• People with chronic illness may benefit from re-training, particularly where re-training may allow the individual to use remaining health capacity better or compensate for loss of capacity in a previously trained area.
  • Employers may be reluctant to employ people with chronic illness due to founded or unfounded concerns of associated costs. Employers may need practical advice, support and/or financial assistance to make it viable for them to take on an employee where the any associated costs are uncertain.
  • There is a mismatch between what employers mean and can manage when they refer to flexible working, and what people with chronic illness mean and need when they refer to flexible working.
  • There is a difference between an individual being ‘capable’ of work (which could include working for small units of time at irregular intervals, spread out over a longer period), and an individual being employable or being able to find or sustain work.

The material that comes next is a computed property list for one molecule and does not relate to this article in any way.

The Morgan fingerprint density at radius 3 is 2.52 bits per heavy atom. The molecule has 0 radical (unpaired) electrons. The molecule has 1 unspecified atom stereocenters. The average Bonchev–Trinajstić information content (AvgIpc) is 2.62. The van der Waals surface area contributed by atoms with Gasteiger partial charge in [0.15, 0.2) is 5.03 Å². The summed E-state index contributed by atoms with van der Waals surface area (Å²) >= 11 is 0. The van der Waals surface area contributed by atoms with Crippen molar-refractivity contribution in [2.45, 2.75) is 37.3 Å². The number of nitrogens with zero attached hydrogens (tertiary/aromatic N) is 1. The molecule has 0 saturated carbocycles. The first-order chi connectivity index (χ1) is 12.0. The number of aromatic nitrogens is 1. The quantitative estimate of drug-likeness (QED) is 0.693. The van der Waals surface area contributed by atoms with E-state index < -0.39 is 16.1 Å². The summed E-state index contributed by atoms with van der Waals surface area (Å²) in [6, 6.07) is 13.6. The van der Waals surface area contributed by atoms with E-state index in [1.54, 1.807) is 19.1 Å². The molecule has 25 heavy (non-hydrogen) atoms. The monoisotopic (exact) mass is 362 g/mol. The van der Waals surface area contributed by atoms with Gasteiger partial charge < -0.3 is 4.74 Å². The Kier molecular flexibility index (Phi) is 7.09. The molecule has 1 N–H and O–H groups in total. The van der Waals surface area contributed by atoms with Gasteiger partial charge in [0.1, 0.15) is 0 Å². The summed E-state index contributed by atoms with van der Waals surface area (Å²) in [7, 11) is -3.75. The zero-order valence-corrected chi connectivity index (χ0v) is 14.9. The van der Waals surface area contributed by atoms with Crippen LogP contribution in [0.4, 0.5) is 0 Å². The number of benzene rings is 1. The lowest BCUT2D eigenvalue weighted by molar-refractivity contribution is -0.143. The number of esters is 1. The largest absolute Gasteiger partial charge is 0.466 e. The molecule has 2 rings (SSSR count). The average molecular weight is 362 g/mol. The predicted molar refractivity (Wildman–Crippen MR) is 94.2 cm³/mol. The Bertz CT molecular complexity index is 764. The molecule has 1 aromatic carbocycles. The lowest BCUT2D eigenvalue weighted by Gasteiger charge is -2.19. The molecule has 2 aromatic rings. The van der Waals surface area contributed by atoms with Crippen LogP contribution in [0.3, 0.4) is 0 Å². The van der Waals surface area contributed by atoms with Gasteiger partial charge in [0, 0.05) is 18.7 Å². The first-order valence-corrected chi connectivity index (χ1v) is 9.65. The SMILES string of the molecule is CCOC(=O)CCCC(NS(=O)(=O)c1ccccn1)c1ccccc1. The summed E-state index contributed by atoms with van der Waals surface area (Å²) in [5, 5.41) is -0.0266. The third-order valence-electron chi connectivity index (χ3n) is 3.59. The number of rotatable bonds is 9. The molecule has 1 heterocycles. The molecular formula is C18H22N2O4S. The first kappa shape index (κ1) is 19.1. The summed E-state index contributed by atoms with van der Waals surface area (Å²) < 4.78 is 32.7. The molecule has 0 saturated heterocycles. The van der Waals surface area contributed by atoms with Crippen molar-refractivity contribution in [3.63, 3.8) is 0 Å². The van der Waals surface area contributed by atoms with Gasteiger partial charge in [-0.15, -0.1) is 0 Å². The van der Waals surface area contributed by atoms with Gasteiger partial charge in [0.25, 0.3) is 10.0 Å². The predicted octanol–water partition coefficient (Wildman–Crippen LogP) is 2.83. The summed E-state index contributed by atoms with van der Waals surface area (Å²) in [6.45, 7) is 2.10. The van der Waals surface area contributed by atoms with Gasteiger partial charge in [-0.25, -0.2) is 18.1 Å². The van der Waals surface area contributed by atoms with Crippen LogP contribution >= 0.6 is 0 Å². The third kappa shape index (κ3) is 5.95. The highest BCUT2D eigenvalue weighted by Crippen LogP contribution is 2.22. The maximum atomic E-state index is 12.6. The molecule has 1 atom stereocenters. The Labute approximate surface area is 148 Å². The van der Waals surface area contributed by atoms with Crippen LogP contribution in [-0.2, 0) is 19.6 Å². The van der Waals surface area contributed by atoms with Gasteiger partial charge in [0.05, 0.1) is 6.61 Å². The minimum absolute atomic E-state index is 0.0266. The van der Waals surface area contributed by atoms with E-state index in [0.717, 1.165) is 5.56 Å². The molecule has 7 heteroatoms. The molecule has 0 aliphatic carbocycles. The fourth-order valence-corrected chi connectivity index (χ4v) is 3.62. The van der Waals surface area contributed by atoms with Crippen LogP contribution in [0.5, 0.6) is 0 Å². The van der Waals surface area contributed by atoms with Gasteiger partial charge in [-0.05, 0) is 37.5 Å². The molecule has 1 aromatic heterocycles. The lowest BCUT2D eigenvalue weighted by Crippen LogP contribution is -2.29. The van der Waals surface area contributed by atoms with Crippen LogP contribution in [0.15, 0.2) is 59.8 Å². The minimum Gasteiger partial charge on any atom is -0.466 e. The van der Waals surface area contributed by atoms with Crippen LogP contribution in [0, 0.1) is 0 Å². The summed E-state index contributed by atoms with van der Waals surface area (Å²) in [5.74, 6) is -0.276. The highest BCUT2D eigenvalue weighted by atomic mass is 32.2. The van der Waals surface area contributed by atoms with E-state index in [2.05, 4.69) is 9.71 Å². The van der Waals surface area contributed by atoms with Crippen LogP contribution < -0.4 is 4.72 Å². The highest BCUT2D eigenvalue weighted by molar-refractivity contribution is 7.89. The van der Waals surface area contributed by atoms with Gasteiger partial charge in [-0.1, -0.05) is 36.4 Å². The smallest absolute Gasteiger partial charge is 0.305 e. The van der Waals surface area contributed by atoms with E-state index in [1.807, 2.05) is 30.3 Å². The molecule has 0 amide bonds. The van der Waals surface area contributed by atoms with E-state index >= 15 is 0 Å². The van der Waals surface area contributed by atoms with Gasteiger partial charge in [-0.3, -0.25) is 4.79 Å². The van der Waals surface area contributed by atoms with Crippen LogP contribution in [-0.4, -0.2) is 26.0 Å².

You can find the first report here, and the second (consultation) report here. You can respond to the report by emailing your response to or by posting it to Ekklesia Survey c/o Simon Barrow 3/3 Kirk St, Edinburgh, EH6 5EX.
If you prefer, for simplicity, you can answer the consultation questions using a scale of Strongly Disagree / Disagree / Neither Agree nor Disagree / Agree / Strongly Agree.
The consultation is running from 9th August to 31st October 2016.

Action on PIP 20m rule

Have you been affected by the 20m rule in PIP?  Lost your higher rate mobility in a transfer from DLA to PIP? Lost your motability vehicle?